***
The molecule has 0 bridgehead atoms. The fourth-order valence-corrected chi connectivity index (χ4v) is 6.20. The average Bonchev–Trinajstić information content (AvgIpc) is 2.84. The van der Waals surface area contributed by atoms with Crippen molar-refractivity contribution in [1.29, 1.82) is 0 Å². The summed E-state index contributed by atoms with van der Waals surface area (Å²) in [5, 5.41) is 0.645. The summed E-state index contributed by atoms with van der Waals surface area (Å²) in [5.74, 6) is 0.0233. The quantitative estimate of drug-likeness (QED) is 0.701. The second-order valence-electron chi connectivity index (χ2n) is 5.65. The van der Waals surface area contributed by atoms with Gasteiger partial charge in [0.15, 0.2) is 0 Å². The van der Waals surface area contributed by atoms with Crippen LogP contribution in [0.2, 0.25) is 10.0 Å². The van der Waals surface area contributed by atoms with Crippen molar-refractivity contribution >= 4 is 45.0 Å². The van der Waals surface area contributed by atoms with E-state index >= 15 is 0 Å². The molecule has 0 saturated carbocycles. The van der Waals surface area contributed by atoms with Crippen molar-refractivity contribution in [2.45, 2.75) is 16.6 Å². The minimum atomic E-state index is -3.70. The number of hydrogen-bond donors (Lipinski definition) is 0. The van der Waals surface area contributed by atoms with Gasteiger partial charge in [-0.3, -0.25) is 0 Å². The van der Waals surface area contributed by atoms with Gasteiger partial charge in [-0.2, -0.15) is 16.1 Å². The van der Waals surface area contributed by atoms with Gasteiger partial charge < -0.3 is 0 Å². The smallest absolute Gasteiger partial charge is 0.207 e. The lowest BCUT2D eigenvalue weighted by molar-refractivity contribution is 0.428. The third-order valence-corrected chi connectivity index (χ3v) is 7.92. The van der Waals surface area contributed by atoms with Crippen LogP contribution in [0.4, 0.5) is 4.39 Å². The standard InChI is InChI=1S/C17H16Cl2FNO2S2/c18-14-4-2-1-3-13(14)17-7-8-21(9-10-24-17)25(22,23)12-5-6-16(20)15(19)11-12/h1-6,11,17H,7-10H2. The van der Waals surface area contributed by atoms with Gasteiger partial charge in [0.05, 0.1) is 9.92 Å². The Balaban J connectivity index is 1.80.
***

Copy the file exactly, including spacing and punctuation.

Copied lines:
The molecule has 0 bridgehead atoms. The fourth-order valence-corrected chi connectivity index (χ4v) is 6.20. The average Bonchev–Trinajstić information content (AvgIpc) is 2.84. The van der Waals surface area contributed by atoms with Crippen molar-refractivity contribution in [1.29, 1.82) is 0 Å². The summed E-state index contributed by atoms with van der Waals surface area (Å²) in [5, 5.41) is 0.645. The summed E-state index contributed by atoms with van der Waals surface area (Å²) in [5.74, 6) is 0.0233. The quantitative estimate of drug-likeness (QED) is 0.701. The second-order valence-electron chi connectivity index (χ2n) is 5.65. The van der Waals surface area contributed by atoms with Gasteiger partial charge in [0.15, 0.2) is 0 Å². The van der Waals surface area contributed by atoms with Crippen LogP contribution in [0.2, 0.25) is 10.0 Å². The van der Waals surface area contributed by atoms with Crippen molar-refractivity contribution >= 4 is 45.0 Å². The van der Waals surface area contributed by atoms with E-state index >= 15 is 0 Å². The molecule has 0 saturated carbocycles. The van der Waals surface area contributed by atoms with Crippen molar-refractivity contribution in [2.45, 2.75) is 16.6 Å². The minimum atomic E-state index is -3.70. The number of hydrogen-bond donors (Lipinski definition) is 0. The van der Waals surface area contributed by atoms with Gasteiger partial charge in [-0.3, -0.25) is 0 Å². The van der Waals surface area contributed by atoms with Gasteiger partial charge in [-0.2, -0.15) is 16.1 Å². The van der Waals surface area contributed by atoms with Gasteiger partial charge < -0.3 is 0 Å². The smallest absolute Gasteiger partial charge is 0.207 e. The lowest BCUT2D eigenvalue weighted by molar-refractivity contribution is 0.428. The third-order valence-corrected chi connectivity index (χ3v) is 7.92. The van der Waals surface area contributed by atoms with Crippen LogP contribution in [0.4, 0.5) is 4.39 Å². The standard InChI is InChI=1S/C17H16Cl2FNO2S2/c18-14-4-2-1-3-13(14)17-7-8-21(9-10-24-17)25(22,23)12-5-6-16(20)15(19)11-12/h1-6,11,17H,7-10H2. The van der Waals surface area contributed by atoms with Gasteiger partial charge in [0.05, 0.1) is 9.92 Å². The Balaban J connectivity index is 1.80.